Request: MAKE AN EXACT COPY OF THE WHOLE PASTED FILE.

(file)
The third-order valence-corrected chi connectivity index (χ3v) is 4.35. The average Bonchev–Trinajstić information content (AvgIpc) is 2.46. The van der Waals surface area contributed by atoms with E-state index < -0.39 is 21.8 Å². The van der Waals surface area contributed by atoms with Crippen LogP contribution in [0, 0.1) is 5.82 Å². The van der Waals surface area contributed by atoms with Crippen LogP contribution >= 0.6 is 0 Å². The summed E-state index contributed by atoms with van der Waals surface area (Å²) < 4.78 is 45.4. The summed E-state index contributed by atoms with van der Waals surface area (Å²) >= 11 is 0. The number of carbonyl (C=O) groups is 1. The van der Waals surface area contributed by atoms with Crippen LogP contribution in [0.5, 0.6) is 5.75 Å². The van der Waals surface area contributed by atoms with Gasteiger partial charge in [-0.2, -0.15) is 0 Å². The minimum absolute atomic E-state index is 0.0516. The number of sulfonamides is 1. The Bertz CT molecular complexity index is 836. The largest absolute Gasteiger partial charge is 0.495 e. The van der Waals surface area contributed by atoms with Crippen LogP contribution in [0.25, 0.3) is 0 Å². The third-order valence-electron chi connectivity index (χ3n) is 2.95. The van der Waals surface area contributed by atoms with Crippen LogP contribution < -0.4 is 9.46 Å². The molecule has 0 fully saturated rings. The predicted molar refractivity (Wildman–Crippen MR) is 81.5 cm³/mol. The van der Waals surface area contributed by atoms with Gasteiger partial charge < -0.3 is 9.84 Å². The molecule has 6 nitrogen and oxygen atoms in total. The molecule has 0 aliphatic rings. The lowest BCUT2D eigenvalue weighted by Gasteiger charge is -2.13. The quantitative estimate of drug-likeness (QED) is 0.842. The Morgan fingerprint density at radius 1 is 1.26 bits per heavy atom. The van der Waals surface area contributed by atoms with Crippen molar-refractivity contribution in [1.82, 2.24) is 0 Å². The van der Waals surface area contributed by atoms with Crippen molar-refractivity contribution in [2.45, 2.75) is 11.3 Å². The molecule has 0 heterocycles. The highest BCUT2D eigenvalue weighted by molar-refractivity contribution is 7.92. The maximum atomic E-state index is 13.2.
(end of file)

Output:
The third-order valence-corrected chi connectivity index (χ3v) is 4.35. The average Bonchev–Trinajstić information content (AvgIpc) is 2.46. The van der Waals surface area contributed by atoms with E-state index < -0.39 is 21.8 Å². The van der Waals surface area contributed by atoms with Crippen LogP contribution in [0, 0.1) is 5.82 Å². The van der Waals surface area contributed by atoms with Crippen LogP contribution >= 0.6 is 0 Å². The summed E-state index contributed by atoms with van der Waals surface area (Å²) < 4.78 is 45.4. The summed E-state index contributed by atoms with van der Waals surface area (Å²) >= 11 is 0. The number of carbonyl (C=O) groups is 1. The van der Waals surface area contributed by atoms with Crippen LogP contribution in [0.5, 0.6) is 5.75 Å². The van der Waals surface area contributed by atoms with Gasteiger partial charge in [-0.2, -0.15) is 0 Å². The minimum absolute atomic E-state index is 0.0516. The number of sulfonamides is 1. The Bertz CT molecular complexity index is 836. The largest absolute Gasteiger partial charge is 0.495 e. The van der Waals surface area contributed by atoms with Crippen LogP contribution in [0.25, 0.3) is 0 Å². The third-order valence-electron chi connectivity index (χ3n) is 2.95. The van der Waals surface area contributed by atoms with Crippen LogP contribution < -0.4 is 9.46 Å². The molecule has 0 fully saturated rings. The predicted molar refractivity (Wildman–Crippen MR) is 81.5 cm³/mol. The van der Waals surface area contributed by atoms with Gasteiger partial charge < -0.3 is 9.84 Å². The molecule has 6 nitrogen and oxygen atoms in total. The molecule has 0 aliphatic rings. The lowest BCUT2D eigenvalue weighted by Gasteiger charge is -2.13. The quantitative estimate of drug-likeness (QED) is 0.842. The Morgan fingerprint density at radius 1 is 1.26 bits per heavy atom. The van der Waals surface area contributed by atoms with Crippen molar-refractivity contribution in [1.82, 2.24) is 0 Å². The van der Waals surface area contributed by atoms with Crippen molar-refractivity contribution in [2.45, 2.75) is 11.3 Å². The molecule has 0 heterocycles. The highest BCUT2D eigenvalue weighted by molar-refractivity contribution is 7.92. The maximum atomic E-state index is 13.2.